The majority of the music was composed in the last four months before the concert. I needed the pressure to dig deep within my mind, but I had not grasped how extensive it would be to compose and score for a bigger orchestra in combining elements from so many different music traditions. In particular, the Arabic part of the concert was lacking, and I travelled to Lebanon in late January to meet Abeer and other musicians and to get inspiration and compose. I was finally able to deliver the scores to the KSO February 24th, two weeks past the deadline.

The schedule for the musical preproduction (Figure 31 & 32) before the concert was tight, with only two days of rehearsal and a final dress rehearsal the same day as the concert. Since a lot of the music was new compositions, I was not sure how the chemistry and performance of everyone involved would influence the music. I had sent around some audio sketches to the musicians, but it was just fragments and small parts. In the string orchestra everyone had their individual part, but not the full string score. At that time, the sound only existed in my mind.

Figure 31: Photo of the schedule from the three day production at Kilden Performing Arts Centre (2015).

Adding to the pressure, this was a live recording and video production. The orchestra was a total of 40 musicians and artists who had not previously performed together as a group. The teams from Kilden and the KSO did a thorough preproduction, and we had meetings where we did the stage plot and practical things like contracts, budget, backline, schedules and wardrobes.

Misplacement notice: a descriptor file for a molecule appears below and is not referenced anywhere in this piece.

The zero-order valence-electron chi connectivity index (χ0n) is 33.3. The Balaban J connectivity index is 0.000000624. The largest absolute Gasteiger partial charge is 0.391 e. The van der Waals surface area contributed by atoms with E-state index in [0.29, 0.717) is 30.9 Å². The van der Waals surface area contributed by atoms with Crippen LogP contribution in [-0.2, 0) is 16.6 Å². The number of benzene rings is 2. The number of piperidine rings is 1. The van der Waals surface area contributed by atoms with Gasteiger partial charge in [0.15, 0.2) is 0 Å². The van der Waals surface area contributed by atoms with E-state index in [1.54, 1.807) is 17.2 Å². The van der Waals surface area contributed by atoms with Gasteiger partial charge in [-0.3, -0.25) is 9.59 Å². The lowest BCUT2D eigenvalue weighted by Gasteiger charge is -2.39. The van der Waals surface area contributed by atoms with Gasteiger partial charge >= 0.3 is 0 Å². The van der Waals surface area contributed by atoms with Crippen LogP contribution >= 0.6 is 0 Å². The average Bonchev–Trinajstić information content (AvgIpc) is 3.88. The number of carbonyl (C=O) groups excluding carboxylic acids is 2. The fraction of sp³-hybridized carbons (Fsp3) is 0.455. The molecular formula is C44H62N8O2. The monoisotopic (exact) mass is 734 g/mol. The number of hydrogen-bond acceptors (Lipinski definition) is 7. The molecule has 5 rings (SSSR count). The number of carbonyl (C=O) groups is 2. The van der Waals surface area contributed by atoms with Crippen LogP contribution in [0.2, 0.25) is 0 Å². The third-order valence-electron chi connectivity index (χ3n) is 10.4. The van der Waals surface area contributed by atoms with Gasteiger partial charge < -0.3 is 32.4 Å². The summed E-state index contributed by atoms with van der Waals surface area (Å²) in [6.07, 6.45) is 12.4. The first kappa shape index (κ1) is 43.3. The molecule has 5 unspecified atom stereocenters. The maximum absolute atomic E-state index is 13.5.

Figure 32: Photo of the rehearsal schedule from the three day production at Kilden Performing Arts Centre (2015).

The technical team of seven people was led by Eirik Mordal, while the monitor mix on stage was done by sound engineer Ruben Leirvåg. Both has a lot of experience, and Rony still talks about how clear and transparent he could hear every detail in the other instruments in his monitors on stage. Everyone got their own monitor of course and specified the level of the other instruments, thus pleasing every musician’s individual needs. Since this is very subjective, it is a necessity that greatly affects the performance. According to several participants, it was not a stressful schedule and things went smoothly. I also handled the practical arrangements, in addition to being musical director and pianist on stage. 

The conductor Lars Erik Gudim had the full score and was the leader on stage, handling the strings securing a good progress in the rehearsals. I had worked with Gudim on previous occasions, as he is a composer and arranger with extensive experience from TV and live productions. The KSO sent him the scores and we met a couple of hours before the rehearsals, where he shared his take on how to conduct the music. The core trio with me, Karl Oluf and Torbjørn had several rehearsals alone before the final two days to remove any uncertainty in the arrangements for bass and drums.

During the two days we adjusted some of the string expressions, and how to assign the different open or solo parts. I could secure a sound closer to my intention, as I had a direct impact (and power in the decisions) on stage. I knew the specific instruments and the sound of them, and I trusted the traditional performers and the band to improve and change any involuntary mistakes I made in the score.